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David StewartAugust 01, 2016

What on earth is happening to us? Optimism isn’t an easy position to embrace these days. Much of our world is currently more broken, more ill-at-ease than ever before. Not only have we in Europe increasingly experienced the sorts of murderous atrocities that people elsewhere have had to live with, and die with, for years; but our public life, both in Britain and the United States, is turning ever more sour, vicious and confrontational.

Dialogue is a sign of weakness to some. The online world leads us back to our encampments, comfortably in conversation with only those of like mind, reinforcing and confirming the views that we already held. We visit the websites or, for those who still read them, subscribe only to those newspapers or magazines that mirror our own opinions and attitudes. And when attitudes become hardened they convert to prejudices, difficult or downright impossible to challenge in any creative manner, still less with generosity.

When that happens, we begin to lose the ability to see that which is not broken, that which remains generous and other-centered, yet, sadly, less newsworthy or sensational. To be a discerning person, a goal for every follower of Christ, is to see and acknowledge that so much is fractured yet resist being dragged down into the morass where we will no longer be able to discern what remains good and true, where we have lost the ability to distinguish the superficial from the relevant.

The martyrdom of Father Jacques Hamel, an elderly priest in northern France, is shocking by any decent standards. The young adults who committed the murder, slitting the throat of the 84-year-old priest as he celebrated Mass, claimed allegiance to the Islamic State. Similar claims are made in other parts of the world that have witnessed other atrocities, just as shocking. But is there an inherent link to Islam? That does not seem to square with the frequent assertions of non-radical Muslim leaders, in British cities and elsewhere, that these indoctrinated extremists do not represent the mainstream of the religion. If the link is extrinsic to Islam, by definition it comes from a source outside the faith and thus does not contain or reflect essential teaching essential.

When Christians are, quite correctly, horrified and outraged by violent attacks on our co-religionists, it remains important not to condemn a whole faith. Pope Francis just said, in an in-flight interview returning from World Youth Day in Krakow, Poland, that what we are experiencing is “not a war of religions,” as many secularists like to claim.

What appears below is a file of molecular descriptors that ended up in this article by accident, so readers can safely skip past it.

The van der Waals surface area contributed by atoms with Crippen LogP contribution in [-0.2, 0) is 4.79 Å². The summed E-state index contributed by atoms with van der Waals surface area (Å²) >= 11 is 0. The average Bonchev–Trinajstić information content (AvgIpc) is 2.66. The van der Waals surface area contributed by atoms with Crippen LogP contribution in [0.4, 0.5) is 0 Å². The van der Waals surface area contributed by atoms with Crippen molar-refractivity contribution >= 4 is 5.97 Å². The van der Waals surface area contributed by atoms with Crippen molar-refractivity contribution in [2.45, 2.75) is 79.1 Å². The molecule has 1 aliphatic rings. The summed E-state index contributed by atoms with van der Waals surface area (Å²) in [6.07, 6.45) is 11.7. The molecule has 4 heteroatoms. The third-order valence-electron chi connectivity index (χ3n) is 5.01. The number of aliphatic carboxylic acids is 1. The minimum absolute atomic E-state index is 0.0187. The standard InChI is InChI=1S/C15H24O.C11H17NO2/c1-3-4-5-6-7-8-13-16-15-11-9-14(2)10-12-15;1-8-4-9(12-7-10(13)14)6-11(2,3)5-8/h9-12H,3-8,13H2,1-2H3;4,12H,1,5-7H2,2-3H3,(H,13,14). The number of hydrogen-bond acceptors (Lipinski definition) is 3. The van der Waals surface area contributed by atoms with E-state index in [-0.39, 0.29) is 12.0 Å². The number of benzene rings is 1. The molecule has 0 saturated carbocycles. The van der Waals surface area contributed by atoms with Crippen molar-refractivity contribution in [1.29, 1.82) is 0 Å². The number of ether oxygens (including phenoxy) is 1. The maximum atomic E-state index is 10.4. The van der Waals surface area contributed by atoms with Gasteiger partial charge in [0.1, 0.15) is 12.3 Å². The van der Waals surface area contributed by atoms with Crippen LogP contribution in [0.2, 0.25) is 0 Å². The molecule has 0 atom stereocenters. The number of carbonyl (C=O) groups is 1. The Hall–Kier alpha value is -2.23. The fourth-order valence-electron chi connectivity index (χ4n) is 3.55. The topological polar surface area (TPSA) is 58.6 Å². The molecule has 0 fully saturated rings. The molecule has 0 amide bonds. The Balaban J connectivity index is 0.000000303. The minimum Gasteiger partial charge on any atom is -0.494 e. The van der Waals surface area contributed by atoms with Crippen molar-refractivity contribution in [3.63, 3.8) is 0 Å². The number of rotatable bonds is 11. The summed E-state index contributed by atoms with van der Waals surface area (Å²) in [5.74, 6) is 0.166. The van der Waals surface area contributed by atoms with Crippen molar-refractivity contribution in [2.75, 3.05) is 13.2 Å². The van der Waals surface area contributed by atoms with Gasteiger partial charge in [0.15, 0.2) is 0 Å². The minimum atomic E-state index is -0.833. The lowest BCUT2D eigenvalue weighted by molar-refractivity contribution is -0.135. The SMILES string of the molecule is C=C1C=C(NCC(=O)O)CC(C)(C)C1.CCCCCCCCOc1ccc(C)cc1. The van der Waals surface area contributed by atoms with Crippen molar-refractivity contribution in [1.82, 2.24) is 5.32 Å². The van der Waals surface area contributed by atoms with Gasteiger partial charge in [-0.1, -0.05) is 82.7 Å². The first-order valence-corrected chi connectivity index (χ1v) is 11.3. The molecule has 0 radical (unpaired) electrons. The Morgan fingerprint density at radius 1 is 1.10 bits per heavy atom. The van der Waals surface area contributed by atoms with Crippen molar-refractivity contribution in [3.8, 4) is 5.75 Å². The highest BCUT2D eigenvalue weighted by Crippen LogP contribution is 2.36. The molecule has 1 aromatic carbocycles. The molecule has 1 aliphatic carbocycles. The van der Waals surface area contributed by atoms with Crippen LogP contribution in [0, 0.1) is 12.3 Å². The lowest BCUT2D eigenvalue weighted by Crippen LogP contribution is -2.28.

To avoid being drawn into just such a religious war, Christians, who feel deeply the suffering of the victims, must continue to discern the meaning and implications of these events. Up to now, war has implied two opposing sides, but neither Islam nor Christianity is attacking the other. There is great danger in any potential delusion that this is a war between the faiths.

In the days following Father Hamel’s murder, news emerged that he had been a vigorous protagonist for interfaith dialogue in Normandy. It further emerged that this humble priest and his parish had made land available for the local Muslims on which to build their mosque. That is worth repeating as often as possible.

Most of us have signed up to the view that a healthy and vigorous dialogue between the church and the culture is an absolute requirement of being a Christian today. No fuga saeculi (“flight from the world”) can be our response. The murderers of Father Jacques in France were blinded by an ideology so strong that they had lost any sense of humanity.

Pope Francis concluded World Youth Day with an impassioned entreaty for a “new humanity,” urging his huge congregation to “help bring about another humanity, without looking for acknowledgement but seeking goodness for its own sake, […] to fight peaceably for honesty and justice.” If we attain the virtues by practicing them, where should we start? Francis suggests this: “to believe in a new humanity, one that rejects hatred between peoples, one that refuses to see borders as barriers and can cherish its own traditions without being self-centered or small-minded.”